according to Sargent Wilkins, defendnat Lindsey was on the
scene.(IID, attachment 1.)
(3) This is just one occasion where it can be shown
that defendant Lindsey was on the scene of similar incidents.
Plaintiff submits that his claim rests on the most
fundamental principles of legal theory and civilization.
"Without respect for the law there is chaos." (Judge
Noel Kramer, D.C. Superior Court, August 8, l986.)
According to this theory law exists, in the first instance, to
set humanity above the beasts.
[1 In fact, David Harley was not convicted, but the charges were nolle
prossed. (See Issues in Dispute, filed this date.)]
"I think we all realize that there is a breakdown of
civilization if people start taking the law into their own hands."
(President Ronald Wilson Reagan. See Plaintiff's Opposition to
Government's Motion to Dismiss President Reagan as Defendant, page
On June 4, l986 Judge Louis Oberdorfer issued an order
directing discovery in this matter, indicating two issues:
"1) Whether any of the named defendants conspired to
deprive plaintiff of his civil rights, in violation of federal law;
"2) Whether any of the defendants individually committed
unconstitutional excesses in their efforts to arrest plaintiff
pursuant to local statutes and DOI regulations." (June 4, 1986
Order at 2.)
Denying the federal defendants' Motion for Judgment on the
Administrative Record, filed March 20, 1986, the Court also noted
plaintiff's claim that:
On various occasions plaintiff had appeared before Judge
Oberdorfer as a direct and proximate result, plaintiff alleges, of
defendants' excesses in arresting him pursuant to local statutes
and DOI regulations.
On one occasion p|aintiff explained to the judge:
"the adoption of the park (36 CFR 50.19(e)(11)(12)) regulations
was ... an act in furtherance of a conspiracy to violate
plaintiff's civil rights." (Ibid. at 3.)
"I have a belief, and by the most sacred
this country, I am entitled to hold my (belief), and, by the
fundamental laws of this country, I am entitled to express my
belief.... My burden seems to be that I hold an unpopular belief,
and I insist on expressing it. I am
[2 Plaintiff notes that the Docket Sheet in this matter does not
list "Opposition to Government's Motion to Dismiss President Reagan
as a Defendant," filed February 15, 1985, although it does list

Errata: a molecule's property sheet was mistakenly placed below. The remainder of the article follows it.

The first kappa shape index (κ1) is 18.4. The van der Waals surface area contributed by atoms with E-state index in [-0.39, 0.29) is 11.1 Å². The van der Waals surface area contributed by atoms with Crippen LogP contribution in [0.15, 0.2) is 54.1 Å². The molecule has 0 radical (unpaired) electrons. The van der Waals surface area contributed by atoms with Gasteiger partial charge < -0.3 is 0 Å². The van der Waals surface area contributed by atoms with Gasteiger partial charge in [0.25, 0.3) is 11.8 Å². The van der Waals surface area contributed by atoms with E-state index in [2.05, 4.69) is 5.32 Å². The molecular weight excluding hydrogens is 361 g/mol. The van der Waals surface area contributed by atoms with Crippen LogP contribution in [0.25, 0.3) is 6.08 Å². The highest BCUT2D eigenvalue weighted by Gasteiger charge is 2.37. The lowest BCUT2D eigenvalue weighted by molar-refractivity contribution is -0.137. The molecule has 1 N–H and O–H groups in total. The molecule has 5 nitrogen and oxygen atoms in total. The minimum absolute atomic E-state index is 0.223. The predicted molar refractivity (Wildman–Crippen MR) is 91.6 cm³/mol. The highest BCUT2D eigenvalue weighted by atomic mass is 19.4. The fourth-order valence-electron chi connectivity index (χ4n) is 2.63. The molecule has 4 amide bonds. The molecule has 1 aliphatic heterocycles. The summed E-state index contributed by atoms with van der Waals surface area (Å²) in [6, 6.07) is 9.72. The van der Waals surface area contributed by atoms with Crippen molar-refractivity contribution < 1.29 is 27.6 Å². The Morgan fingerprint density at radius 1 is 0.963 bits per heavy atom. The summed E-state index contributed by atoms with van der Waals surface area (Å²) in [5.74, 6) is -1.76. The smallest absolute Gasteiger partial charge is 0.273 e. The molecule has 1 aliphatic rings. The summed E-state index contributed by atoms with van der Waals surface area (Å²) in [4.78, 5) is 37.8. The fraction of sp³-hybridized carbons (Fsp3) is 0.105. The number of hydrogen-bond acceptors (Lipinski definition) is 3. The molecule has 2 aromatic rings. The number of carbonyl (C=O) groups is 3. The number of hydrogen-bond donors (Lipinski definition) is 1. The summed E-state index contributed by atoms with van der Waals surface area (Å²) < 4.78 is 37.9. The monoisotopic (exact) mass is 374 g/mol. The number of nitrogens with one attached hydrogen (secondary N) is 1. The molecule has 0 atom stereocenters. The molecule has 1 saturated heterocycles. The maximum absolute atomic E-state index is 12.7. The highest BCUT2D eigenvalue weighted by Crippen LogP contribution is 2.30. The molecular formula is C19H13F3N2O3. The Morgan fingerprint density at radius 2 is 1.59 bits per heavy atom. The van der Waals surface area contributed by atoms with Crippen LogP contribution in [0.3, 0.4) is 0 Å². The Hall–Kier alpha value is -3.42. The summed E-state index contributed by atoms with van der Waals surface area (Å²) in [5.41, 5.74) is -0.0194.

Docket #21, the Government's Reply to that Motion. A copy of that
Motion is attached hereto because (a) the legal theory contained
therein is timely and (b) the Record is incomplete without it.
(Plaintiff has added it to his records as Docket No. 20-1/2.)]
viewed as a blight on society as a direct result of the manner of
my expression. But, being penniless in a society which
traditionally demands money for expression, there is no other
manner available to me for expressing my beliefs than through my
body, my voice, and crude signs in a prominent place.
"I am just doing my job. I am a critic, but criticism is
not a bad thing. Criticism identifies problems. Identifyivg a
problem is the first step toward solving it, when criticism is
"I pray this court will seriously consider whether I
(accurately) represent myself as a critic, as exemplified by my
life and works at 1600 Pennsylvania Avenue. Whether or not my
criticism is valid has never been at issue before this, or any
other, court.... (S)hould this court sentence me to be imprisoned
without ever having addressed the issue of my criticism(, I fear we
shall have a sorry state of affairs)." (USA v. Thomas CR 83-186,
transcript December 21, 1983, pp. 21-23.)
Judge Oberdorfer replied,
Plaintiff sought such a permit, was rebuffed or ignored, and
finally on November 21, 1984, filed this pro se action.
"Problem," "nuisance," "eyesore," and "blight" are only a few
of the less than faltering terms by which defendant Government'
agents have publicly described plaintiff, or his expressive conduct
in Lafayette Park ("Park") (see Issues In Dispute (IID) para ,
filed herewith ).
It is alleged that, because all defendants were aware
(including Lindsey, one would assume, since he had sworn an oath to
uphold the Constitution) that suppression of expression under color
of regulation was (past tense?) legally impermissible, they also
used those pejorative terms as euphemisims by which to identify the
"Thomas Demonstration" (see Issues in Dispute (IID), filed
herewith, para. , , ), with the alleged intent to mask
their true motive: hampering, disrupting, or terminating
plaintiff's rightful activities (see Amended Complaint, filed
October 16, 1985, para. , see also IID, para. , , ,).
Plaintiff's contention is that the gravamen of this
controversy is a conflict of ideology. Simply, plaintiff claims
to be a philosopher intent on questioning the sanity of
Government's nuclear weapons policies. He believes that, because
defendant Government is unable to reasonably or logically refute
his public comments, and views his inexpensive, effective method of
expressing those views as "the wave of the future," defendant
Government has employed its agents to subject plaintiff to abusive
application of various regulations in an effort to silence
plaintiff's bothersome truth-seeking. Defendant Lindsey was one of
those agents, and the Deputy Chief with supervisory responsibility
for all of the U.S. Park Police who abusively applied those
regulations in Lafayette Park and on the White House sidewalk.
Historically, plaintiff submits, it is not uncommon for social
critics to be seen as "problems" or "nuisances." From the heights
of a monolithic power structure those who question the values of
the monolithic power wielders have often, particularly in
occidental societies, been viewed as pesky gnats. For the most
part (e.g. witness Giordano Bruno, the Apostles, Socrates, to name
but a few) the mistreatment of philosophers had been accepted as